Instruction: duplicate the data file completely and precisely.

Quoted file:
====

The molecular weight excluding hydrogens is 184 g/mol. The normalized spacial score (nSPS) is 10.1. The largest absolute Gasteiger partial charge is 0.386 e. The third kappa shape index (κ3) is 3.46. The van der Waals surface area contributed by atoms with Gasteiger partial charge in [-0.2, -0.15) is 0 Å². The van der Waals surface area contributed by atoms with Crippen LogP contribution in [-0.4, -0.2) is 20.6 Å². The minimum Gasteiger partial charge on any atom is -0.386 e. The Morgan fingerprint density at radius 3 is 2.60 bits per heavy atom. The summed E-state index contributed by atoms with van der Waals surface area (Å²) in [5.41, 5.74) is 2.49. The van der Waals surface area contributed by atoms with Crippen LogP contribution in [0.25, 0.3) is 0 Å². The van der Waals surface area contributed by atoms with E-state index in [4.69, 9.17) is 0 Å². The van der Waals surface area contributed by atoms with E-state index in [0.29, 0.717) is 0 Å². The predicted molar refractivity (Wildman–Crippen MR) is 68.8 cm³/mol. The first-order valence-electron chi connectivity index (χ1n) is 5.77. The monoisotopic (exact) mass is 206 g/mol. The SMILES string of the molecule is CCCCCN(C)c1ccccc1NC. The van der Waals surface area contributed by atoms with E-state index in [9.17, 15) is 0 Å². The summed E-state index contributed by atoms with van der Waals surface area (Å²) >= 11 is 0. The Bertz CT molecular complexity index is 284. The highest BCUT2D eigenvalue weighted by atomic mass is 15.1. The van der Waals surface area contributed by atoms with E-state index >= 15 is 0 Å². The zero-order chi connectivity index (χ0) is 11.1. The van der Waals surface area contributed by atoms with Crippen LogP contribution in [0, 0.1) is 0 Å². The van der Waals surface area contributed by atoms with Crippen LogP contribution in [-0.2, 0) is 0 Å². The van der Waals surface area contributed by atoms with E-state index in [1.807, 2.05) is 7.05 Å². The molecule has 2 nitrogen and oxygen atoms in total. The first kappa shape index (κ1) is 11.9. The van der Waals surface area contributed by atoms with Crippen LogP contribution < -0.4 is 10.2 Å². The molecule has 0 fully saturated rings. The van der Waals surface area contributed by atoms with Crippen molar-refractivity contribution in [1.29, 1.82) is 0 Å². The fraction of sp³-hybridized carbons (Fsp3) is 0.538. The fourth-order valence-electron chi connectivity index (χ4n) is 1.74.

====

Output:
The molecular weight excluding hydrogens is 184 g/mol. The normalized spacial score (nSPS) is 10.1. The largest absolute Gasteiger partial charge is 0.386 e. The third kappa shape index (κ3) is 3.46. The van der Waals surface area contributed by atoms with Gasteiger partial charge in [-0.2, -0.15) is 0 Å². The van der Waals surface area contributed by atoms with Crippen LogP contribution in [-0.4, -0.2) is 20.6 Å². The minimum Gasteiger partial charge on any atom is -0.386 e. The Morgan fingerprint density at radius 3 is 2.60 bits per heavy atom. The summed E-state index contributed by atoms with van der Waals surface area (Å²) in [5.41, 5.74) is 2.49. The van der Waals surface area contributed by atoms with Crippen LogP contribution in [0.25, 0.3) is 0 Å². The van der Waals surface area contributed by atoms with E-state index in [4.69, 9.17) is 0 Å². The van der Waals surface area contributed by atoms with E-state index in [0.29, 0.717) is 0 Å². The predicted molar refractivity (Wildman–Crippen MR) is 68.8 cm³/mol. The first-order valence-electron chi connectivity index (χ1n) is 5.77. The monoisotopic (exact) mass is 206 g/mol. The SMILES string of the molecule is CCCCCN(C)c1ccccc1NC. The van der Waals surface area contributed by atoms with E-state index in [9.17, 15) is 0 Å². The summed E-state index contributed by atoms with van der Waals surface area (Å²) >= 11 is 0. The Bertz CT molecular complexity index is 284. The highest BCUT2D eigenvalue weighted by atomic mass is 15.1. The van der Waals surface area contributed by atoms with E-state index >= 15 is 0 Å². The zero-order chi connectivity index (χ0) is 11.1. The van der Waals surface area contributed by atoms with Crippen LogP contribution in [0, 0.1) is 0 Å². The van der Waals surface area contributed by atoms with Crippen LogP contribution in [-0.2, 0) is 0 Å². The van der Waals surface area contributed by atoms with E-state index in [1.807, 2.05) is 7.05 Å². The molecule has 2 nitrogen and oxygen atoms in total. The first kappa shape index (κ1) is 11.9. The van der Waals surface area contributed by atoms with Crippen LogP contribution < -0.4 is 10.2 Å². The molecule has 0 fully saturated rings. The van der Waals surface area contributed by atoms with Crippen molar-refractivity contribution in [1.29, 1.82) is 0 Å². The fraction of sp³-hybridized carbons (Fsp3) is 0.538. The fourth-order valence-electron chi connectivity index (χ4n) is 1.74.